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Cycles in Team Tennis and Other Paired-Element Contests

Shane Sanders (), Justin Ehrlich () and James Boudreau ()
Additional contact information
Shane Sanders: Department of Sport Management, Falk College of Sport and Human Dynamics, Syracuse University, 301 MacNaughton Hall Syracuse, Syracuse, NY 13244, USA
Justin Ehrlich: Department of Computer Science, Western Illinois University, 447P Stipes Hall, Macomb, IL 61455, USA
James Boudreau: Department of Economics and Finance, Robert C. Vackar College of Business & Entrepreneurship, University of Texas Rio Grande Valley, 1201 West University Drive, Edinburg, TX 78539-2999, USA

Games, 2017, vol. 8, issue 3, 1-14

Abstract: Team Tennis competitions produce aggregate scores for teams, and thus team rankings, based on head-to-head matchups of individual team members. Similar scoring rules can be used to rank any two groups that must be compared on the basis of paired elements. We explore such rules in terms of their strategic and social choice characteristics, with particular emphasis on the role of cycles. We first show that cycles play an important role in promoting competitive balance, and show that cycles allow for a maximum range of competitive balance within a league of competing teams. We also illustrate the impact that strategic behavior can have on the unpredictability of competition outcomes, and show for a general class of team tennis scoring rules that a rule is strategy-proof if and only if it is acyclic (dictatorial) and manipulable otherwise. Given the benefits of cycles and their relationship with manipulability, a league valuing competitive balance may invite such social choice violations when choosing a scoring rule.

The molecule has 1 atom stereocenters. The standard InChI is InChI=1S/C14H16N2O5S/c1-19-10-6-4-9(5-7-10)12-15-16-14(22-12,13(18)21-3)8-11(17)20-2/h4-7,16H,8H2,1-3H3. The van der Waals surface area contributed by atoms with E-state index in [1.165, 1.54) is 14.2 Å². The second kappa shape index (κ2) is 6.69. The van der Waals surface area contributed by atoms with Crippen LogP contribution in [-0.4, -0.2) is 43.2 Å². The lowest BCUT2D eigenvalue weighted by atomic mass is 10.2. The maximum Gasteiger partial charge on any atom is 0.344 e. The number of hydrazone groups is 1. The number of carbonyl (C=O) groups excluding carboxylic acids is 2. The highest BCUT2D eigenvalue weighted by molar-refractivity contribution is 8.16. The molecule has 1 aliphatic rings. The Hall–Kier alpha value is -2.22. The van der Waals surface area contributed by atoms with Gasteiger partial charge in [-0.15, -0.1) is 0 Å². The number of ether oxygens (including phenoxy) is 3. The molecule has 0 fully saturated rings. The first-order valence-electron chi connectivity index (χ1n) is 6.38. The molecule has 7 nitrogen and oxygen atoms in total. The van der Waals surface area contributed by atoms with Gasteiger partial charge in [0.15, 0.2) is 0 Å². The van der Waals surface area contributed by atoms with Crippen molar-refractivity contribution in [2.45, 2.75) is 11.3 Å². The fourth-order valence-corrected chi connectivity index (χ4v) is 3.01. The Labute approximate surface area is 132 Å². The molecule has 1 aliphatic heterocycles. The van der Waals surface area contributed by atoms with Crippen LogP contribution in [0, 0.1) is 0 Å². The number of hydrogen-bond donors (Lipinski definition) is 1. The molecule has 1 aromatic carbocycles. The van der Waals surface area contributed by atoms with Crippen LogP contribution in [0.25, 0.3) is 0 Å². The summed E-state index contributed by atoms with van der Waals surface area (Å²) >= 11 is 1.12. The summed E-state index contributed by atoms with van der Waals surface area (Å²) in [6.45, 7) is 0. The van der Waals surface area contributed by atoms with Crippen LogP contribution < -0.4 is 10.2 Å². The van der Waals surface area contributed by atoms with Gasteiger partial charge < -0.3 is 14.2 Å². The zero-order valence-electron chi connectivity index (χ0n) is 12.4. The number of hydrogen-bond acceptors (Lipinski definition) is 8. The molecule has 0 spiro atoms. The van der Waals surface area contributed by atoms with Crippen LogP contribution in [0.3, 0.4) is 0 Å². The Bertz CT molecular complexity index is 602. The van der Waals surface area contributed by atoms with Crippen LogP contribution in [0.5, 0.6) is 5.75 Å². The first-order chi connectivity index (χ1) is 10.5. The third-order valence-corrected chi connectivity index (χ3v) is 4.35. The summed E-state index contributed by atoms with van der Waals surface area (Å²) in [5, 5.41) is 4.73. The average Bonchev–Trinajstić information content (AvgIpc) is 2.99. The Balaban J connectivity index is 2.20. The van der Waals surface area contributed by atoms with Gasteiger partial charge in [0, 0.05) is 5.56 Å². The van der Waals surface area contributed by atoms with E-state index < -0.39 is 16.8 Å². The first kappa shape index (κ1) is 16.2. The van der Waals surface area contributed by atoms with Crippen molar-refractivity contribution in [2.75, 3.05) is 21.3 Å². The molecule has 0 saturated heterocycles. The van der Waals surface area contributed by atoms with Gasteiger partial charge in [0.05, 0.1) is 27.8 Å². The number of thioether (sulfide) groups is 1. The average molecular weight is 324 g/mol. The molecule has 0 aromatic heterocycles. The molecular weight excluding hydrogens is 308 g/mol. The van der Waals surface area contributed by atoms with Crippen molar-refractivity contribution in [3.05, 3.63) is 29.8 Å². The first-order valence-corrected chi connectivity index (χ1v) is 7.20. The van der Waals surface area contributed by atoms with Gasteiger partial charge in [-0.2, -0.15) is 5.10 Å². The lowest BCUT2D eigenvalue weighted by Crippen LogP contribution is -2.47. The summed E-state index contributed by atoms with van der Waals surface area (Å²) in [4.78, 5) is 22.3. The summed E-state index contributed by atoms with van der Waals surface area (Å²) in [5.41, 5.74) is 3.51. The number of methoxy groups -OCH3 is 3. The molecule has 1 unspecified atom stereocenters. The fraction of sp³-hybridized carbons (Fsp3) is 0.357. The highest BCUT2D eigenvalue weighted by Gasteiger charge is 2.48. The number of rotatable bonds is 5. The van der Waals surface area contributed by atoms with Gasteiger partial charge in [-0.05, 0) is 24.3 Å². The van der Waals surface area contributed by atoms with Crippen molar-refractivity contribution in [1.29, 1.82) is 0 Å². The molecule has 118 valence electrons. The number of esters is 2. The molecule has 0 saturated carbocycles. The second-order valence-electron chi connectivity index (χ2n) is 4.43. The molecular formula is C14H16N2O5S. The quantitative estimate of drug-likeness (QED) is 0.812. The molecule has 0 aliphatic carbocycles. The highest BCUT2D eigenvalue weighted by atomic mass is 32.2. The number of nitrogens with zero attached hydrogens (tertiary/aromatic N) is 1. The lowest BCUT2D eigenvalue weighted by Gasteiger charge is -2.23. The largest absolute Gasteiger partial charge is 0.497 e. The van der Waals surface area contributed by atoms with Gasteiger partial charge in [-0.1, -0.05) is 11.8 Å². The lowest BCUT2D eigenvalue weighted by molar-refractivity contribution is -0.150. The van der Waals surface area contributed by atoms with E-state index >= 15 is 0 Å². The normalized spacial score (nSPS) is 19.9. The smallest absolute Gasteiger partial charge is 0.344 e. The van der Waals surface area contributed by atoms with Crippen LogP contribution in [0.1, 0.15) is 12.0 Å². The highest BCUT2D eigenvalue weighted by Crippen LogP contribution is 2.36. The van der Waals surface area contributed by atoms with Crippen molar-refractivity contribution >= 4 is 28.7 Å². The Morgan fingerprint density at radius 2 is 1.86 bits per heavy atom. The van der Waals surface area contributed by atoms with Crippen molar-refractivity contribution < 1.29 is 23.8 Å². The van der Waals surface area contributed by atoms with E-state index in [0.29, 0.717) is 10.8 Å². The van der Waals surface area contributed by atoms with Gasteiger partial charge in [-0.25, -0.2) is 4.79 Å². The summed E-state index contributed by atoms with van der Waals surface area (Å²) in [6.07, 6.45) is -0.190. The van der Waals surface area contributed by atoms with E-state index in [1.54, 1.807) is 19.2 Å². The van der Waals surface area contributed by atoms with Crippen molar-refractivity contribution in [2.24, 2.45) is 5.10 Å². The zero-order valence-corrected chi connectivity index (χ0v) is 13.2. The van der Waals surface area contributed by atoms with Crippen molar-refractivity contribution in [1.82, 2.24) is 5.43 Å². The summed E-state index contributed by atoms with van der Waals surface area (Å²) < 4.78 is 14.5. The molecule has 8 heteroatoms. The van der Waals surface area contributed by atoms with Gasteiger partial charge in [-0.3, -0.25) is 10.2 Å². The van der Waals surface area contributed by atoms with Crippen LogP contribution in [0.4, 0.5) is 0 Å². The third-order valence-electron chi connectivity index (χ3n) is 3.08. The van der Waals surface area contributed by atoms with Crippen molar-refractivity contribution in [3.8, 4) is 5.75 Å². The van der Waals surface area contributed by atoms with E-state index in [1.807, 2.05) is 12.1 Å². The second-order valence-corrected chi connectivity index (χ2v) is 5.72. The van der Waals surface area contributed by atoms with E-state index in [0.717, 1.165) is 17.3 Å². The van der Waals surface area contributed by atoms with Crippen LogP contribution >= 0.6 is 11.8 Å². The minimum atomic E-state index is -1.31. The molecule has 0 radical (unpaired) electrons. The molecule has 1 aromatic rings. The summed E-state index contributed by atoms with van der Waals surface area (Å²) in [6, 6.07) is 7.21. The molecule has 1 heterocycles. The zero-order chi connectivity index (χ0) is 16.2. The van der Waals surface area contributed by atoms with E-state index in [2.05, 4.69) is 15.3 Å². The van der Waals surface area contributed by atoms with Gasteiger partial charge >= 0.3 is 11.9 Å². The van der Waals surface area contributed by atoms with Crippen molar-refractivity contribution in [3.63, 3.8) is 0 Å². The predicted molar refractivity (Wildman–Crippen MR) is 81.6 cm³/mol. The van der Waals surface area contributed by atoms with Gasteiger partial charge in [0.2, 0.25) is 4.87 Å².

Keywords: social choice theory; competitive balance; ranking cycles; strategic voting; sports (search for similar items in EconPapers)
JEL-codes: C C7 C70 C71 C72 C73 (search for similar items in EconPapers)
Date: 2017
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